As the graphic above shows, there are multiple stakeholders in the generative AI ecosystem: individual data owners, people who put together the database, the developer who made the training algorithm, the artist/technologist implementing that algorithm, and the curator/artist filtering the output. So the question is, who gets paid? Below are a series of lawsuits being filed by artists and others on this topic, struggling to find the answer to this question:

Lora Zombie on Twitter: "Ai art situation in a nutshell / Twitter"

Ai art situation in a nutshell

AI colonialism

AI is white-washing the cultures of the world

Since all these AI models are primarily made in western countries by western researchers, they over-index on their own cultures, traditions and values in the data used to train them. However, the data that informs the cultures of the rest of the world, around 95% of the population, do not make it into the training set. They are intentionally/unintentionally ignored. When such models get deployed on globally used tools like search engines and social media platforms, the rest of the world, especially developing nations, has no choice but to adopt western cultural norms to use their technology. A new form of colonialism is born where entire cultures can be erased, called AI colonialism. Karen Hao has been reporting on this topic through multiple examples at MIT Technology Review:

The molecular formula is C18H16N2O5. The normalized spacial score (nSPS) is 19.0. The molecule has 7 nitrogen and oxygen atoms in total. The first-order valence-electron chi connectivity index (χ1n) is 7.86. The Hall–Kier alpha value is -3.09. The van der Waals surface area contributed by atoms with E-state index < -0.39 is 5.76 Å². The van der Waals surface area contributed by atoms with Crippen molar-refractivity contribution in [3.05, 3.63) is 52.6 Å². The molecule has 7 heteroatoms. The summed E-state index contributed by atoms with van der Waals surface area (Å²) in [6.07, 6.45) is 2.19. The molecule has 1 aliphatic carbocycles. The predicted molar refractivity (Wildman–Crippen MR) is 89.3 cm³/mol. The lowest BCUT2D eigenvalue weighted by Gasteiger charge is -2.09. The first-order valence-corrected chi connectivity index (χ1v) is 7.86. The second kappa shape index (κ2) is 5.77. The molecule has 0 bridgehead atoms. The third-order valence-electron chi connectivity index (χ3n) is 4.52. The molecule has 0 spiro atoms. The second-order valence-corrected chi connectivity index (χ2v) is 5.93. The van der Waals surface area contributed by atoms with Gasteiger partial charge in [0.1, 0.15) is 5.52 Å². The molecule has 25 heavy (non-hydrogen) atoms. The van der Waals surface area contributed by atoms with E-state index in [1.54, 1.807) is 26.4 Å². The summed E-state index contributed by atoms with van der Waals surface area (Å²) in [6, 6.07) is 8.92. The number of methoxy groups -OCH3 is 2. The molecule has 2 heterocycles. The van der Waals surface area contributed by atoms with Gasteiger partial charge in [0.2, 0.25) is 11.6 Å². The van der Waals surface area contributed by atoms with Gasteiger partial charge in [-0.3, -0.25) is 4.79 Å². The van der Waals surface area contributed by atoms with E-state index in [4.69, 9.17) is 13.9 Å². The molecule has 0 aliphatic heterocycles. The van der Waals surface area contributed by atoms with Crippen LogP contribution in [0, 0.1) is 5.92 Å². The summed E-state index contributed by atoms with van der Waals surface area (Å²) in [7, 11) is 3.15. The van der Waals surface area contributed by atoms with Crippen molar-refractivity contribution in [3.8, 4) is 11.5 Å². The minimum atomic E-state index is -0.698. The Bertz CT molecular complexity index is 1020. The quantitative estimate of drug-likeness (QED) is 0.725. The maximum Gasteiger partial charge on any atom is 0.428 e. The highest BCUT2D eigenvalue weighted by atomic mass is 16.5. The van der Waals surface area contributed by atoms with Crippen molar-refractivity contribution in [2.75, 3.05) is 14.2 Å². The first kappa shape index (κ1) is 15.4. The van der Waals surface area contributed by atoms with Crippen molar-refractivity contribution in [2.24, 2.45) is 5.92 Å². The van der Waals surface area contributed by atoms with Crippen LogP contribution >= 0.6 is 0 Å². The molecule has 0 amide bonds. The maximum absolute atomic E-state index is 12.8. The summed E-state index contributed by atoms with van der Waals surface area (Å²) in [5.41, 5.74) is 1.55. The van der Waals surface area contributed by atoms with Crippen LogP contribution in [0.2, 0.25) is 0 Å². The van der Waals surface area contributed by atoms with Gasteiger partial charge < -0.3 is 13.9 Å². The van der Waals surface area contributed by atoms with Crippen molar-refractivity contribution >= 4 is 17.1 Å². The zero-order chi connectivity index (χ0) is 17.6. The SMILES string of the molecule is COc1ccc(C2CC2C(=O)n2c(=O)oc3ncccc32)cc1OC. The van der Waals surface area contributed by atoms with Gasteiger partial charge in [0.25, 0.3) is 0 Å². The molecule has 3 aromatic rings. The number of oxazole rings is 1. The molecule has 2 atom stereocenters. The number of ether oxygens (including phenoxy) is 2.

In this new age of the Novacene, Artificial Intelligence models are becoming active ingredients in building our society. Just like elements in chemistry, they are being combined and configured endlessly for fresh purposes, whether for finding your partner, teaching your kids or designing new life; they are constantly being engrained into every aspect of our lives. Before these technologies get more than a few layers deep and become invisible in the hierarchy, we need to program human values into their foundational layers. Only then will we be able to neutralize its capability to do harm and build safe and trustworthy systems on top of it.

For all of human existence, we have been at home in nature — we trust nature, not technology. And yet we look to technology to take care of our future — we hope in technology. So we hope in something we do not quite trust. There is an irony here. Technology, as I have said, is the programming of nature, the orchestration and use of nature’s phenomena. So in its deepest essence, it is natural, profoundly natural. But it does not feel natural.
— W.Brian Arthur, The Nature of Technology

*For further resources on this topic and others, check out this handbook on AI’s unintended consequences. This article is Chapter 4 of a four-part series that surveys the unintended consequences of AI.

AI’s black swans: Unforeseen consequences looming was originally published in UX Collective on Medium, where people are continuing the conversation by highlighting and responding to this story.